Thinking Out Loud - Ms. Green

Commentaries from a female, conservative Christian worldview. Intermittent observations on human behavior and current events. Occasional bursts of personal tirades,confessions, and discoveries. Frequent discussions about my "Narrow-Minded Faith".

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Tuesday, April 8, 2008


This was in my local newspaper yesterday, and though the words “Christian world view” were not mentioned, I can’t think of a better example in connection with envy.

Question: I have some friends that I have had since high school, 20 years ago. Since then, some of us have made more money than others. I can tell it is starting to be an issue with one of my buddies. He is always commenting about some aspect of my money. What can I do to make this less of an issue?

Answer: Give him half your income.

O.K., maybe we should consider Plan B!
Anyone who has taken an Economics 101 class knows that limited resources (how much you have) are always chasing unlimited wants (how much you do not have — yet!).

Translation: we always want more than we have.

In and of itself, this is not a bad thing. Much of man's economic progress is caused by the fact that people want and buy things they don't really need — they just want them.
One hundred years ago, no one in Louisiana had air conditioning. We all sweated away the summers in relative contentment, knowing fall's cool air would one day arrive.
One hundred years later, imagine being the only person on your block without air conditioning. How happy would you be?

So what makes the difference? The air conditioner? Now — remember, you were happy in your sweat 100 years ago.

The difference is comparison. We want what we do not have. But when someone else has what we want (i.e., the air conditioner), then we really want it.
When it is a friend who has what we want, (and to compound the problem, it may also be something we cannot afford), well that just sends some people into orbit.
Economic comparison is just one form of envy, but envy it is.

Author Chuck Swindoll explains, "Envy is a painful and resentful awareness of an advantage (more money) enjoyed by another ... accompanied by a strong desire to possess the same advantage. Envy wants to have what someone else possesses."
If you are making ostentatious displays of your wealth or income around your friend, he will obviously find that offensive or boorish on your part. However, I doubt that is the problem.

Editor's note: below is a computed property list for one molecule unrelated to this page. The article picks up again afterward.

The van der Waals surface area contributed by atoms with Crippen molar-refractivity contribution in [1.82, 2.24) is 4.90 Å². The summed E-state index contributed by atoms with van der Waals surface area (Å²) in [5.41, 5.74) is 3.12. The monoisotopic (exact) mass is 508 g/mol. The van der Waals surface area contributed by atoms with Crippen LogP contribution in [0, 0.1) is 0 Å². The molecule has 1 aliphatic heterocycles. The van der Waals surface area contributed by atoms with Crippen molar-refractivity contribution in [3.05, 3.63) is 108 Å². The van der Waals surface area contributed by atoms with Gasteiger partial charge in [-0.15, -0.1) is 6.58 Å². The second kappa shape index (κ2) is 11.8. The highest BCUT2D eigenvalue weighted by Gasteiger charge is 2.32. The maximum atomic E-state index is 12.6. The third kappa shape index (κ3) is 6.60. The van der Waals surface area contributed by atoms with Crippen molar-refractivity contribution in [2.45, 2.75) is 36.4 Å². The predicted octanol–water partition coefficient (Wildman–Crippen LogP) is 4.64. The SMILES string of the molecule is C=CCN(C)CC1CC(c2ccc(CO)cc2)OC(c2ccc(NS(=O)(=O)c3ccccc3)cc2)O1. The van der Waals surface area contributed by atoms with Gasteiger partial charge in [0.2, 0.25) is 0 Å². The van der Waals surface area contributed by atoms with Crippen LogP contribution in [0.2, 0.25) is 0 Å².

The converse is usually the case. We humans tend to make the huge mistake of equating a person's affluence (income) or wealth (assets) with their value.
If you enjoy a degree of wealth with no degree of humility, you probably have no friends to run off.

On the other hand, if you are not as wealthy as some of your friends, don't feel like they necessarily look down on you. True friends don't do that.
My friend Tom had advanced degrees, yet chose a profession that did not pay a high salary. He once said with a smile, "I don't have to be rich. I just have to have rich friends!" He had the right attitude!

Admittedly, many of us have a hard time being as UN-self-conscious about this issue as Tom. When we socialize with friends who live in a certain neighborhood, or drive a certain car, or have a certain occupation, we can become very self-focused.
I've been around just long enough to know that there are many rich folks that do not deserve their riches. And there are many of meager means who deserve much better.
But I also know that engaging in comparison may make the rich full of false pride and the "average-person" full of false pity.

Focus on being a decent person and don't try to change to make your friend somehow feel better about himself.
He has just as much value as you do. But only he can tell himself that.
And for some of us, that is a long journey.

Byron R. Moore, CFP® is managing director/planning group of Argent Advisors Inc. Write to him at 500 East Reynolds Drive, Ruston, LA 71270 or call him at 251-5858. The information contained in this column should not be construed as a substitute for personalized investment advice.


Scripture says a lot about envy. Here are just a few verses.

A sound heart is the life of the flesh: but envy the rottenness of the bones.” Proverbs 14:30

Let not thine heart envy sinners: but be thou in the fear of the LORD all the day long.” Proverbs 23:17

Wrath is cruel, and anger is outrageous; but who is able to stand before envy?” Proverbs 27:4

Therefore when they were gathered together, Pilate said unto them, Whom will ye that I release unto you? Barabbas, or Jesus which is called Christ? For he knew that for envy they had delivered him.”

And the patriarchs, moved with envy, sold Joseph into Egypt:…” Acts 7:9

The book of Romans lists the sin of envy in with some other pretty horrible sins. The association is undeniable…

Being filled with all unrighteousness, fornication, wickedness, covetousness, maliciousness; full of envy, murder, debate, deceit, malignity; whisperers,…”

It is clear that we are not to be envious of others or what others have. We are to be happy with what God gives us.

Not that I speak in respect of want: for I have learned, in whatsoever state I am, therewith to be content.” Philippians 4:11

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At 8:31 PM, Anonymous dakota said...

Polygamy and '50 yrs' old having sex with 13 yrs old girls....Is it what religion does to people?

At 10:22 PM, Blogger Ms.Green said...

I'm with you, I mean "dakota". Religion does terrible things to people in the name of religion. That's why I'm not a very religious person.

Instead, I have a personal relationship with my Creator. It's all that matters to me. Religion does nothing for me.


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